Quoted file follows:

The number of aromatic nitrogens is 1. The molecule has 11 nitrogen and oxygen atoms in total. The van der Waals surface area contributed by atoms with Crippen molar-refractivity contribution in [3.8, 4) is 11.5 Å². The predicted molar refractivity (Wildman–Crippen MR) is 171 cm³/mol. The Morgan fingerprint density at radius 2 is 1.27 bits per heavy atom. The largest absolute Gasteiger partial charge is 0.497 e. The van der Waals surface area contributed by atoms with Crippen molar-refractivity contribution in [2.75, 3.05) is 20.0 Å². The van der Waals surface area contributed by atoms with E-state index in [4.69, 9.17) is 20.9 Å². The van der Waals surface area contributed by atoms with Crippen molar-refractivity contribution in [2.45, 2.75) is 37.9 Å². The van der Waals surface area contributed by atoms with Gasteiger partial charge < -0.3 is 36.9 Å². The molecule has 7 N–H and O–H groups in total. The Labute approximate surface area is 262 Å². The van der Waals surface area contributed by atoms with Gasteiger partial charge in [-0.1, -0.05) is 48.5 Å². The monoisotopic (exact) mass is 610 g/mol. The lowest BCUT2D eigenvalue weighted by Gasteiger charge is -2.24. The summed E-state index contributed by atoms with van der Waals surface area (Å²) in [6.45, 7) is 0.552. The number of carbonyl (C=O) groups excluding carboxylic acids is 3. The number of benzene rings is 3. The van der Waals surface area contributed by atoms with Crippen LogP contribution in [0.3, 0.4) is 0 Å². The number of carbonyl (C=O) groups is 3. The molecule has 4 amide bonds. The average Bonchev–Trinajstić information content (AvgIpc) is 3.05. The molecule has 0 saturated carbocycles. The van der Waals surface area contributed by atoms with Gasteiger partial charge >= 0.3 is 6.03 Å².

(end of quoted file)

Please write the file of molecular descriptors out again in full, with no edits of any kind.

The number of aromatic nitrogens is 1. The molecule has 11 nitrogen and oxygen atoms in total. The van der Waals surface area contributed by atoms with Crippen molar-refractivity contribution in [3.8, 4) is 11.5 Å². The predicted molar refractivity (Wildman–Crippen MR) is 171 cm³/mol. The Morgan fingerprint density at radius 2 is 1.27 bits per heavy atom. The largest absolute Gasteiger partial charge is 0.497 e. The van der Waals surface area contributed by atoms with Crippen molar-refractivity contribution in [2.75, 3.05) is 20.0 Å². The van der Waals surface area contributed by atoms with E-state index in [4.69, 9.17) is 20.9 Å². The van der Waals surface area contributed by atoms with Crippen molar-refractivity contribution in [2.45, 2.75) is 37.9 Å². The van der Waals surface area contributed by atoms with Gasteiger partial charge < -0.3 is 36.9 Å². The molecule has 7 N–H and O–H groups in total. The Labute approximate surface area is 262 Å². The van der Waals surface area contributed by atoms with Gasteiger partial charge in [-0.1, -0.05) is 48.5 Å². The monoisotopic (exact) mass is 610 g/mol. The lowest BCUT2D eigenvalue weighted by Gasteiger charge is -2.24. The summed E-state index contributed by atoms with van der Waals surface area (Å²) in [6.45, 7) is 0.552. The number of carbonyl (C=O) groups excluding carboxylic acids is 3. The number of benzene rings is 3. The van der Waals surface area contributed by atoms with Crippen LogP contribution in [0.3, 0.4) is 0 Å². The number of carbonyl (C=O) groups is 3. The molecule has 4 amide bonds. The average Bonchev–Trinajstić information content (AvgIpc) is 3.05. The molecule has 0 saturated carbocycles. The van der Waals surface area contributed by atoms with Gasteiger partial charge >= 0.3 is 6.03 Å².